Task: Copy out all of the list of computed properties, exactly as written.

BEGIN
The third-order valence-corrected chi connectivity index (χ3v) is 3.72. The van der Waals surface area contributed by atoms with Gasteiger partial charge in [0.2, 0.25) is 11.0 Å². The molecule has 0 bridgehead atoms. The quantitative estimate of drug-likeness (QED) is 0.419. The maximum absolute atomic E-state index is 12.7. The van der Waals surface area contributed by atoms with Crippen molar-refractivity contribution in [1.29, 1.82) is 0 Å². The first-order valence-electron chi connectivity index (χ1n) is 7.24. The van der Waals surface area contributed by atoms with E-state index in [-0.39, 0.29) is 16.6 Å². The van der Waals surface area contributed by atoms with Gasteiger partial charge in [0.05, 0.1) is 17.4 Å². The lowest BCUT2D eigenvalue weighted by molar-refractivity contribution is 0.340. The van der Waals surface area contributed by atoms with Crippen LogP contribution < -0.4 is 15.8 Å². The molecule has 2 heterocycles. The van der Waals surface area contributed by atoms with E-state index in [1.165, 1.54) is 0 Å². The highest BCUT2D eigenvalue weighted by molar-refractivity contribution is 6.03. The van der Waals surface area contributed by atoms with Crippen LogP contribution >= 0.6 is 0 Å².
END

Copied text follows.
The third-order valence-corrected chi connectivity index (χ3v) is 3.72. The van der Waals surface area contributed by atoms with Gasteiger partial charge in [0.2, 0.25) is 11.0 Å². The molecule has 0 bridgehead atoms. The quantitative estimate of drug-likeness (QED) is 0.419. The maximum absolute atomic E-state index is 12.7. The van der Waals surface area contributed by atoms with Crippen molar-refractivity contribution in [1.29, 1.82) is 0 Å². The first-order valence-electron chi connectivity index (χ1n) is 7.24. The van der Waals surface area contributed by atoms with E-state index in [-0.39, 0.29) is 16.6 Å². The van der Waals surface area contributed by atoms with Gasteiger partial charge in [0.05, 0.1) is 17.4 Å². The lowest BCUT2D eigenvalue weighted by molar-refractivity contribution is 0.340. The van der Waals surface area contributed by atoms with Crippen LogP contribution < -0.4 is 15.8 Å². The molecule has 2 heterocycles. The van der Waals surface area contributed by atoms with E-state index in [1.165, 1.54) is 0 Å². The highest BCUT2D eigenvalue weighted by molar-refractivity contribution is 6.03. The van der Waals surface area contributed by atoms with Crippen LogP contribution >= 0.6 is 0 Å².